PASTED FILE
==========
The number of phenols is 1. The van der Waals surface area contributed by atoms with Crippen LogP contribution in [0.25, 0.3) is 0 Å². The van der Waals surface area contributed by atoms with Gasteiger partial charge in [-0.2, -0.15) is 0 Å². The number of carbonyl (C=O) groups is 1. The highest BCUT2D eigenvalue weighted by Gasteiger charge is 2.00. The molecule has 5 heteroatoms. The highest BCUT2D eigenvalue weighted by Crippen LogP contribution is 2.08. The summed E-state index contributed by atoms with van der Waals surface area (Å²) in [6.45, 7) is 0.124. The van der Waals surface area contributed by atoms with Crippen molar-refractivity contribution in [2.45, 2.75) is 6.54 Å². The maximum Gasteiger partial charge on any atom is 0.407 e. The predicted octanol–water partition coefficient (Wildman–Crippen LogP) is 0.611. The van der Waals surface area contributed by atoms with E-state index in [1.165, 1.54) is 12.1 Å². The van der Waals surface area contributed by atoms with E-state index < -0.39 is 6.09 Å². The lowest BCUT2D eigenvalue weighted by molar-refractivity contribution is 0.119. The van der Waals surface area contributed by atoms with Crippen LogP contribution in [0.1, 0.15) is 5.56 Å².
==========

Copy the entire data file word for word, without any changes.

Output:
The number of phenols is 1. The van der Waals surface area contributed by atoms with Crippen LogP contribution in [0.25, 0.3) is 0 Å². The van der Waals surface area contributed by atoms with Gasteiger partial charge in [-0.2, -0.15) is 0 Å². The number of carbonyl (C=O) groups is 1. The highest BCUT2D eigenvalue weighted by Gasteiger charge is 2.00. The molecule has 5 heteroatoms. The highest BCUT2D eigenvalue weighted by Crippen LogP contribution is 2.08. The summed E-state index contributed by atoms with van der Waals surface area (Å²) in [6.45, 7) is 0.124. The van der Waals surface area contributed by atoms with Crippen molar-refractivity contribution in [2.45, 2.75) is 6.54 Å². The maximum Gasteiger partial charge on any atom is 0.407 e. The predicted octanol–water partition coefficient (Wildman–Crippen LogP) is 0.611. The van der Waals surface area contributed by atoms with E-state index in [1.165, 1.54) is 12.1 Å². The van der Waals surface area contributed by atoms with E-state index < -0.39 is 6.09 Å². The lowest BCUT2D eigenvalue weighted by molar-refractivity contribution is 0.119. The van der Waals surface area contributed by atoms with Crippen LogP contribution in [0.1, 0.15) is 5.56 Å².